Save money wherever possible. Maybe you could change the box packaging or get a better deal on web hosting.

Research Your Competitors

Look at popular boxes in your niche. How much do customers pay for these subscription boxes? Chances are, this is the price the average consumer in your target market feels comfortable paying for a box, so try to stay within range. (And if you want to draw people in, perhaps consider a discount on the first month.)

Consider Your Profit Margin

Set too low a margin, and your business may be unsustainable. Go too high, and you could price your box out of the market.

5. Build a Prototype Subscription Box

A prototype box shows potential customers what they could get if they purchase a subscription from you.

Note, a prototype doesn’t need to have the exact items you plan to send. It simply needs to give your viewers an idea of the number of items and the types of products to expect.

Here are the areas to cover when you’re building your prototype.

Packaging

Ideally, have an eye-catching box, so your buyers get that rush of excitement the moment it shows up on their doorsteps. This also helps anyone who see the box during transit get exposed to your box’s branding and information as well (such as a website to subscribe). However, if you’re just starting out, the world won’t end if you use regular cardboard boxes.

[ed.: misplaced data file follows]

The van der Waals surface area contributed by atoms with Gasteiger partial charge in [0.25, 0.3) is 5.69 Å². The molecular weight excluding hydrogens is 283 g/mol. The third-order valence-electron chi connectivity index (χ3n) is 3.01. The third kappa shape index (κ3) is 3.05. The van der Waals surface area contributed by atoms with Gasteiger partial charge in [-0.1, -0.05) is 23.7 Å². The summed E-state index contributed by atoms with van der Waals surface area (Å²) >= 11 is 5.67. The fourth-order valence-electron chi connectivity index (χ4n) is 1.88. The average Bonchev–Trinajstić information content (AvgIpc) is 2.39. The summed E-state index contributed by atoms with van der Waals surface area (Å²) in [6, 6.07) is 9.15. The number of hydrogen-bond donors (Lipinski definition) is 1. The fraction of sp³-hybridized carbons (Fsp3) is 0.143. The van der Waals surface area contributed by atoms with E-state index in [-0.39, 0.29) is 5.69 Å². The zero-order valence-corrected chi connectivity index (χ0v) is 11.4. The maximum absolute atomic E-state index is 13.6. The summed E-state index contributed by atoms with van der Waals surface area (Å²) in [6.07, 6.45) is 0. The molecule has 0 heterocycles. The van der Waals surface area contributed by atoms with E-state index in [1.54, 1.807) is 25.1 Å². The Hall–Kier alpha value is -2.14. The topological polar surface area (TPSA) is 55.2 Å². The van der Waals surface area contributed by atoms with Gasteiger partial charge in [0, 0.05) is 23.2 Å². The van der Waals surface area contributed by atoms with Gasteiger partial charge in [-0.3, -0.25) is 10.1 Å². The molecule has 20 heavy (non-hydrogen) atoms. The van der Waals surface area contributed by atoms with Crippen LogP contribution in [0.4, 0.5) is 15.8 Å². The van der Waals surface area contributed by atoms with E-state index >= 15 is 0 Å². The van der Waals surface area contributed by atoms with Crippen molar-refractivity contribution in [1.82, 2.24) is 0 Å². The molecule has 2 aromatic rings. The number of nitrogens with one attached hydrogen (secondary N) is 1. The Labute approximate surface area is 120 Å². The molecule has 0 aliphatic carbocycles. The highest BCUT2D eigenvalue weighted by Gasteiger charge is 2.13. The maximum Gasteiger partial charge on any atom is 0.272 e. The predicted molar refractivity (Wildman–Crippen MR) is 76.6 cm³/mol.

Packaging also includes the inner packaging—that is, how you’ll keep your products safe in transit. Don’t scrimp on this and hope for the best, or you could end up with lots of complaints, returns, or canceled subscriptions.

Products

Ensure the samples in your prototype box accurately reflect the kind of products you’ll include in a “real” box. For instance, if you have brand name products in the prototype you show customers and send them off-brand products, they may not leave great reviews or continue their subscriptions.

Photographs

Show your box in the best light by taking flattering photographs. Look to other subscription boxes in your niche for inspiration.

Here’s an example of a prototype and finished box compiled by STEM Reads Book Club and Cratejoy:

How to Create a Subscription Box - Example of Cratejoy prototype vs launched

6. Determine a Shipping Process

You can either handle the shipping in-house or outsource your shipping to a partner. Which is best? That depends on your business’ resources and needs.

Handle Your Own Shipping

In-house shipping gives you complete control over the whole process, and you can quickly make adjustments based on feedback. However, in-house shipping can be more expensive than outsourcing, and the responsibility falls entirely on you if things go wrong.

If you plan on keeping subscription numbers low, it might be convenient to handle your own shipping.

Partner With a Fulfillment Service